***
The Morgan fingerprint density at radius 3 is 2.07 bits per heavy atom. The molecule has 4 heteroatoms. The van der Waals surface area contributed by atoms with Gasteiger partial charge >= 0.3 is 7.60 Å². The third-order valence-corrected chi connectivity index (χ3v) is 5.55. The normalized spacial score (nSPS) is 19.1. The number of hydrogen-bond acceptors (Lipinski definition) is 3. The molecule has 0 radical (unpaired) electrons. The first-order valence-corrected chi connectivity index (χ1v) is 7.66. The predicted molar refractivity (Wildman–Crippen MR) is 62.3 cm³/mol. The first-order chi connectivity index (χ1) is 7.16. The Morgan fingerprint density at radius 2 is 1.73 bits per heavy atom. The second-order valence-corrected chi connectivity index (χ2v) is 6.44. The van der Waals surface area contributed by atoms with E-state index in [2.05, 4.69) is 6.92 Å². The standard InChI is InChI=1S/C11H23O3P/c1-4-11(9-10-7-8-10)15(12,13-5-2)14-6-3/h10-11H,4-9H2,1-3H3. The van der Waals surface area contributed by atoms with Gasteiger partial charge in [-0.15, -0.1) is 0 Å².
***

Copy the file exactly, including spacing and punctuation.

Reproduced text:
The Morgan fingerprint density at radius 3 is 2.07 bits per heavy atom. The molecule has 4 heteroatoms. The van der Waals surface area contributed by atoms with Gasteiger partial charge >= 0.3 is 7.60 Å². The third-order valence-corrected chi connectivity index (χ3v) is 5.55. The normalized spacial score (nSPS) is 19.1. The number of hydrogen-bond acceptors (Lipinski definition) is 3. The molecule has 0 radical (unpaired) electrons. The first-order valence-corrected chi connectivity index (χ1v) is 7.66. The predicted molar refractivity (Wildman–Crippen MR) is 62.3 cm³/mol. The first-order chi connectivity index (χ1) is 7.16. The Morgan fingerprint density at radius 2 is 1.73 bits per heavy atom. The second-order valence-corrected chi connectivity index (χ2v) is 6.44. The van der Waals surface area contributed by atoms with E-state index in [2.05, 4.69) is 6.92 Å². The standard InChI is InChI=1S/C11H23O3P/c1-4-11(9-10-7-8-10)15(12,13-5-2)14-6-3/h10-11H,4-9H2,1-3H3. The van der Waals surface area contributed by atoms with Gasteiger partial charge in [-0.15, -0.1) is 0 Å².